Since 1994, every single person who has come to Australian shores by boat without a visa ― most of them asylum-seekers ― has been taken to mandatory indefinite detention. Mandatory, as in there are almost no exceptions. Indefinite, in that it could theoretically last forever. And detention is just like what it sounds like.
While some detention centers are hotel rooms or rented housing on the Australian mainland, the most notorious ones are prison-like facilities. They have high, sometimes electrified walls, as well as guards, poor health care and education, and an almost total lack of freedom of movement. They were or are located on Christmas Island, an Australian territory located just south of Indonesia, on Nauru, a Micronesian island, and Manus Island, which is part of Papua New Guinea.
For more than 20 years, this policy has wreaked havoc on the people who have tried to migrate under dangerous conditions, primarily trying to sail from Indonesia to Australian territory.
The number of asylum-seekers that have come to Australia via boat is relatively small compared to the number of refugees Australia has formally accepted. At the peak of arrivals by boat, in 2013, about 10,000 were held in both onshore and offshore detention. In contrast, Australia formally resettled more than 24,000 refugees in 2017 through their humanitarian program.
But the small group of unauthorized refugees and asylum-seekers has suffered tremendous pain in Australia’s custody. People detained in the highest-security centers have staged hunger strikes over their treatment, self-harmed and struggled with suicidal thoughts. They have been subject to violent and inhumane living conditions with little access to medical care or appropriate living facilities for children. While in detention on offshore sites, 12 migrants have died ― most of them suicides or suspected suicides, and notably, one death at the hands of guards.
Trump has expressed admiration for Australia’s harsh migrant policy in the past. And now his administration has said it stopped separating children from their parents once they cross the border without a visa. But U.S. officials are now preparing to mimic Australia by keeping children with their families in detention.
But as Australia’s example with family detention shows, there is an immense potential for abuse, neglect and violence in indefinite detention, especially for children. Americans must do everything in their power to prevent their country from following down the same path, Australian immigrant advocates say.
“We know from over 20 years of this practice that detention harms children and should not be looked at as an example for the rest of the world,” said Asher Hirsch, senior policy officer at the Refugee Council of Australia, a nongovernmental immigrants rights organization. “We strongly encourage civil society in America to learn from Australia’s horrible mistakes.”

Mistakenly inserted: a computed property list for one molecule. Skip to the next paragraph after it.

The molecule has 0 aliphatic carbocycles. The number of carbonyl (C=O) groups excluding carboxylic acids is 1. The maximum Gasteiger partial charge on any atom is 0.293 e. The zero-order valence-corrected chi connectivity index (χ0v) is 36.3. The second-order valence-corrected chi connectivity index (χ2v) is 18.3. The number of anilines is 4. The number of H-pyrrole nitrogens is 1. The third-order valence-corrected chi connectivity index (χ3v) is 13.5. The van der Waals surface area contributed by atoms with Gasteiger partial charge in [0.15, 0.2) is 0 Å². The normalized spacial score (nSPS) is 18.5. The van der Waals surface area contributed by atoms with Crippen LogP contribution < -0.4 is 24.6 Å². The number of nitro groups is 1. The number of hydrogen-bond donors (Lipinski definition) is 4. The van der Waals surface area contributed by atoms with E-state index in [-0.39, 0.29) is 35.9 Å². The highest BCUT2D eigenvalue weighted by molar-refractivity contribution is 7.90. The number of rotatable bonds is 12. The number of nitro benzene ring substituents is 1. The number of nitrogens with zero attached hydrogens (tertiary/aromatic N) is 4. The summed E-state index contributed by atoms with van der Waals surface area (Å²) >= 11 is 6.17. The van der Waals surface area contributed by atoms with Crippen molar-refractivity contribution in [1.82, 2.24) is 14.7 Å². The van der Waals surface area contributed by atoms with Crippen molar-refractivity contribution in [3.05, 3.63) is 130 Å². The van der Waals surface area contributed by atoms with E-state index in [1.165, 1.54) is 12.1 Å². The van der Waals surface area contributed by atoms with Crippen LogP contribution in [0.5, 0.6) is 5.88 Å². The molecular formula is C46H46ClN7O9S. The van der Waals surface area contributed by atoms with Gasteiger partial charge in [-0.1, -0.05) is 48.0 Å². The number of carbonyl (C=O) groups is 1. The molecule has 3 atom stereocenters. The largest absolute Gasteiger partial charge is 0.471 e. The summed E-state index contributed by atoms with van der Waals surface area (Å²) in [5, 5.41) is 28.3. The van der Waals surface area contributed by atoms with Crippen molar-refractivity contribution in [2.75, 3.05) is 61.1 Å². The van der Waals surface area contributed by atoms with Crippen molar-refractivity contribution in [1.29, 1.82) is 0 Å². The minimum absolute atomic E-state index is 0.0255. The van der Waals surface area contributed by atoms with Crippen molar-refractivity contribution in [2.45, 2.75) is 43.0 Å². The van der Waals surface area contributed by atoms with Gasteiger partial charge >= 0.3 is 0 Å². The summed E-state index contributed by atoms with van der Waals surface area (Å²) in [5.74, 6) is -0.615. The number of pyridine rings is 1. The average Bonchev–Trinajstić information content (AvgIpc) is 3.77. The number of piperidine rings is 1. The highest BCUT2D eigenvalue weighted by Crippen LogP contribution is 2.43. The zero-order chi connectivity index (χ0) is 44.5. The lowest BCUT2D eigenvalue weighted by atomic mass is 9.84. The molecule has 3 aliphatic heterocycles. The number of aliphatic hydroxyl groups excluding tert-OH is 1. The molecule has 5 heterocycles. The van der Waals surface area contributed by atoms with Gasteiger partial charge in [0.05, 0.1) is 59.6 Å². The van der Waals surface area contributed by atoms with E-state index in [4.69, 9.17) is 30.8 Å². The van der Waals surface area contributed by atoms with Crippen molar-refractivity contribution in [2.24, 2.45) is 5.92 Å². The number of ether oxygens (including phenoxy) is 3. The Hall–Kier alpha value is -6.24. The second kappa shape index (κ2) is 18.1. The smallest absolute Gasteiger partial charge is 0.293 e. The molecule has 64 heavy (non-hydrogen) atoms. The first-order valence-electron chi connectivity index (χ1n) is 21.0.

There are signs that the U.S. is already going down Australia’s path. A week ago, the U.S. Department of Justice took the first step toward indefinite detention of children and families by filing a motion to override a court order that puts a limit of 20 days on the amount of time children spend in immigration detention, saying that this was the only alternative to splitting children from their parents at the border.
Four days ago, Time magazine reported on draft plans for “temporary and austere” tent cities that could house tens of thousands of people on military bases. Ostensibly, this is to house people for the duration of their prosecution because of the new zero tolerance policy. These new facilities would be in addition to the more than 200 prisons and jails that the U.S. already uses to detain undocumented immigrants for an average of one month before deporting them.
And recent court filings allege that the conditions inside U.S. detention centers have been harmful and inhumane over the past few years, especially for the children detained alone. One complaint claims that children held at centers in Texas were forcibly injected with medication, while another describes beatings and solitary confinement in Virginia.
Australia’s “horrible mistakes,” particularly when it comes to children, are outlined in two sobering and disturbing reports by the Australian Human Rights Commission: one in 2004 and another in 2014.
The most recent one, which surveyed a total of 1,129 detainees in 11 centers scattered across Australia and other territories, was conducted between 2013 and 2014. This was a time when there were a little over 1,000 children detained in immigration centers, either with or without their parents.